Friday, August 1, 2014

The Detective's Act of Contrition: "Forget about the doctor. Send for a priest."

Turner Classic Movies recently broadcast the 1951 movie, Detective Story, based on the Sidney Kingsley play, with Kirk Douglas in the title role. At the end of the movie, after his wife (Eleanor Parker) has left him, the protagonist, Detective McLeod, saves the rest of the policemen and suspects in the squad room from a criminal who shoots him with a gun grabbed from another cop's holster.

He knows he is dying and when his lieutenant starts to call for an ambulance, he says, never mind an ambulance, call for a priest. ("Forget about the doctor. Send for a priest.")The police have a local parish dialed up in seconds. While he suffers the agony of being shot in the gut, Detective McLeod offers a man accused of fraud a second chance, and prays that his wife Mary will forgive him--he asks one of his friends to find her and ask her to forgive him, and to help her as he had not been able to help her when she begged him.

Then he makes the Sign of the Cross with his bloody hand and begins to pray the Act of Contrition--but dies in the midst of praying it. His friend, Lou Brody, played by William Bendix, finishes the Act of Contrition for him. It's a powerful scene, and I was praying along with him.

O my God, I am heartily sorry for having offended You,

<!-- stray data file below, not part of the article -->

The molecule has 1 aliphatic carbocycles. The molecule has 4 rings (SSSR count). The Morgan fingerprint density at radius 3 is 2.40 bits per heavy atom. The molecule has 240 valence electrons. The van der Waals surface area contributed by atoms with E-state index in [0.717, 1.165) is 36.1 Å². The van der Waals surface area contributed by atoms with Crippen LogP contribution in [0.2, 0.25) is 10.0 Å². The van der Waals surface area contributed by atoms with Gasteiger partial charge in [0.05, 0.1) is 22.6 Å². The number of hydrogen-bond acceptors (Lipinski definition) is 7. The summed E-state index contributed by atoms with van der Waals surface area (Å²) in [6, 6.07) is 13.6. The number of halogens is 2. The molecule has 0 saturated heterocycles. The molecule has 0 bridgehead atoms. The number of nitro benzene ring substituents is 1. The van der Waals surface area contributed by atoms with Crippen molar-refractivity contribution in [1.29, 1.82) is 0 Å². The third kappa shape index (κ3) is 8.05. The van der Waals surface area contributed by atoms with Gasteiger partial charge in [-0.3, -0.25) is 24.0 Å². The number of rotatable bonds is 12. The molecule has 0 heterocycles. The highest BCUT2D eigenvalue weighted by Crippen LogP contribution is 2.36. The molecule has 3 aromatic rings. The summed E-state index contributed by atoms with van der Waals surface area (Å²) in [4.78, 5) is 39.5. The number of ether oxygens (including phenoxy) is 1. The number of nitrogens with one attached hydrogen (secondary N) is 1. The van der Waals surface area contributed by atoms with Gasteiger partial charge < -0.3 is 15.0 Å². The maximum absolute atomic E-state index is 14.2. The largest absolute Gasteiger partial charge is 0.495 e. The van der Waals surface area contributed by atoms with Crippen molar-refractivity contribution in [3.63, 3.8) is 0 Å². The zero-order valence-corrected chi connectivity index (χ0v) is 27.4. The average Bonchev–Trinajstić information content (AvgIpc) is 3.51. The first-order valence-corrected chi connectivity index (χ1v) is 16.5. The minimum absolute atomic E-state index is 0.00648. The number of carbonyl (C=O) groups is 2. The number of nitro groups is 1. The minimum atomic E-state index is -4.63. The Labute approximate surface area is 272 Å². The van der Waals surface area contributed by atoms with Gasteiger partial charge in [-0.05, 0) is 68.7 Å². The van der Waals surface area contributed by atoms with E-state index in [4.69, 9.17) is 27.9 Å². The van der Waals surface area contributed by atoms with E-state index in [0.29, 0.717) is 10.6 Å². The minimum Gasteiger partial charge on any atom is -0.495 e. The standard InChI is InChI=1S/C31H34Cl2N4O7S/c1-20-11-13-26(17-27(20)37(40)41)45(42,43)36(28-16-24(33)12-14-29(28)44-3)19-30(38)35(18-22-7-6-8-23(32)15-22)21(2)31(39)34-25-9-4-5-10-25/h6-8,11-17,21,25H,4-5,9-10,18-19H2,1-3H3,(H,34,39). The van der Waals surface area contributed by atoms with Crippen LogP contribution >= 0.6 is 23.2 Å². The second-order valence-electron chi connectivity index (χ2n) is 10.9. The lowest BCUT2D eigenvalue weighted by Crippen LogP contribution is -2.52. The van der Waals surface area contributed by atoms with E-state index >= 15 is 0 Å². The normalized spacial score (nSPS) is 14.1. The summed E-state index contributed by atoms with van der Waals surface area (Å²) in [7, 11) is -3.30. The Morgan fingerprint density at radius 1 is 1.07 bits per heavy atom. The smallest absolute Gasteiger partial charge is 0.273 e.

and I detest all my sins, because I fear
the loss of heaven [that's when McLeod dies]
[Brody continues the prayer:] and the pains of hell,
but most of all because I have offended You, my God,
who are all good and deserving of all my love.
I firmly resolve, with the help of Your grace,
to confess my sins, to do penance and to amend my life.

In the context of the movie, this scene marks a great change in the Detective's story: Detective McLeod has not been able to forgive anyone, offer mercy or leniency to his wife for her past sin (an abortion) or to a young man whom even his victim wants to forgive. Now he prays for mercy and forgiveness.

May we all receive the grace of final repentance; and as Father Zuhlsdorf would say on his blog: Go To Confession!


  1. Re-blogged this on


  2. How many eejits are praying I forgive and all the while promoting - without realising it - the very thing I am not forgiven because the offense is being repeated?

    If any offense was JUST committed decades ago, and NOT repeated up to this day, I am usually forgiving about it.

    When I was a teen I defended Irish nationalists in a dialogue with a Swedish, probably the guy who was a freemason. I mentioned unjustice of gerrymandering and a few more done to Catholics and I mentioned it was not just a question of inequality as such, or inequality offered as an insult to them for their religion, it was also an inequality initiated by the unjust invasions under Cromwell and James VI/I.

    His reaction was VERY revealing. He seems to think Irish Catholics ought to have forgiven the Battle of the Boyne - as if it was just a past offense, as if Bernadette Devlin just was frantic over an injury done to her nation centuries earlier which had never in any way hurt it since back then.

    How is that for ... I was back then ready to puke. And I am still so about people continuing or sympathising with those continuing offenses done to me SINCE 1996, when they suggest I forgive what happened BACK IN 1996 or 1998 as if nothing else since then had been an injury! In my life the invasion has not been one of Protestant "Sassenach", but of shrinks.